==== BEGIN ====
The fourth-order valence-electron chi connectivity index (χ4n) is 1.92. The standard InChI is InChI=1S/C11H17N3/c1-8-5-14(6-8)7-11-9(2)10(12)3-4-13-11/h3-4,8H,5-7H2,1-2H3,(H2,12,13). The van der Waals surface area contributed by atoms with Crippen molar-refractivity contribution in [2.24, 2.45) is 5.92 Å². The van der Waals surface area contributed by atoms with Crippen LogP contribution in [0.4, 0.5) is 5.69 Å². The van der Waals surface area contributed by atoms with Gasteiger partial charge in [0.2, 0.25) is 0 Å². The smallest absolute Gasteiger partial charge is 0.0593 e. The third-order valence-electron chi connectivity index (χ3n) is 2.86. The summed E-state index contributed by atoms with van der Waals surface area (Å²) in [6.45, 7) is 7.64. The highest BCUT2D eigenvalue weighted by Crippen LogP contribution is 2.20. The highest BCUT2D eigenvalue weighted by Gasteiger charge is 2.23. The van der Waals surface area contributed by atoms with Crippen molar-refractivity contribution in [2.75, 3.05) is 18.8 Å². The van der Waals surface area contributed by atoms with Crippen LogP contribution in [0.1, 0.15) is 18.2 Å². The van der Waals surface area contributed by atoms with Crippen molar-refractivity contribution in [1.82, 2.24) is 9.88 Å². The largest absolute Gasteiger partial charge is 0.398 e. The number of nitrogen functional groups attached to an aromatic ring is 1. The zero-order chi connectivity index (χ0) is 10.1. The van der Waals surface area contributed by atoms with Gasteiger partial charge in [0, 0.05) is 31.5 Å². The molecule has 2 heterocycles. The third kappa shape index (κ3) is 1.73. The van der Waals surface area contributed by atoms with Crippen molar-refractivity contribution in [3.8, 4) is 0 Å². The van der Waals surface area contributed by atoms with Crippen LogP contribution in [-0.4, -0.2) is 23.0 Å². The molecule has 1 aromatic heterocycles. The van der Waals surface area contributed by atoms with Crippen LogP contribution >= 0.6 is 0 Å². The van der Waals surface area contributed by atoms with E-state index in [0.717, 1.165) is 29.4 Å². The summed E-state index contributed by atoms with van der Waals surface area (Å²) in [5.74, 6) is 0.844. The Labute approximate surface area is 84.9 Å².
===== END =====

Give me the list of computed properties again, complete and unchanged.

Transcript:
The fourth-order valence-electron chi connectivity index (χ4n) is 1.92. The standard InChI is InChI=1S/C11H17N3/c1-8-5-14(6-8)7-11-9(2)10(12)3-4-13-11/h3-4,8H,5-7H2,1-2H3,(H2,12,13). The van der Waals surface area contributed by atoms with Crippen molar-refractivity contribution in [2.24, 2.45) is 5.92 Å². The van der Waals surface area contributed by atoms with Crippen LogP contribution in [0.4, 0.5) is 5.69 Å². The van der Waals surface area contributed by atoms with Gasteiger partial charge in [0.2, 0.25) is 0 Å². The smallest absolute Gasteiger partial charge is 0.0593 e. The third-order valence-electron chi connectivity index (χ3n) is 2.86. The summed E-state index contributed by atoms with van der Waals surface area (Å²) in [6.45, 7) is 7.64. The highest BCUT2D eigenvalue weighted by Crippen LogP contribution is 2.20. The highest BCUT2D eigenvalue weighted by Gasteiger charge is 2.23. The van der Waals surface area contributed by atoms with Crippen molar-refractivity contribution in [2.75, 3.05) is 18.8 Å². The van der Waals surface area contributed by atoms with Crippen LogP contribution in [0.1, 0.15) is 18.2 Å². The van der Waals surface area contributed by atoms with Crippen molar-refractivity contribution in [1.82, 2.24) is 9.88 Å². The largest absolute Gasteiger partial charge is 0.398 e. The number of nitrogen functional groups attached to an aromatic ring is 1. The zero-order chi connectivity index (χ0) is 10.1. The van der Waals surface area contributed by atoms with Gasteiger partial charge in [0, 0.05) is 31.5 Å². The molecule has 2 heterocycles. The third kappa shape index (κ3) is 1.73. The van der Waals surface area contributed by atoms with Crippen molar-refractivity contribution in [3.8, 4) is 0 Å². The van der Waals surface area contributed by atoms with Crippen LogP contribution in [-0.4, -0.2) is 23.0 Å². The molecule has 1 aromatic heterocycles. The van der Waals surface area contributed by atoms with Crippen LogP contribution >= 0.6 is 0 Å². The van der Waals surface area contributed by atoms with E-state index in [0.717, 1.165) is 29.4 Å². The summed E-state index contributed by atoms with van der Waals surface area (Å²) in [5.74, 6) is 0.844. The Labute approximate surface area is 84.9 Å².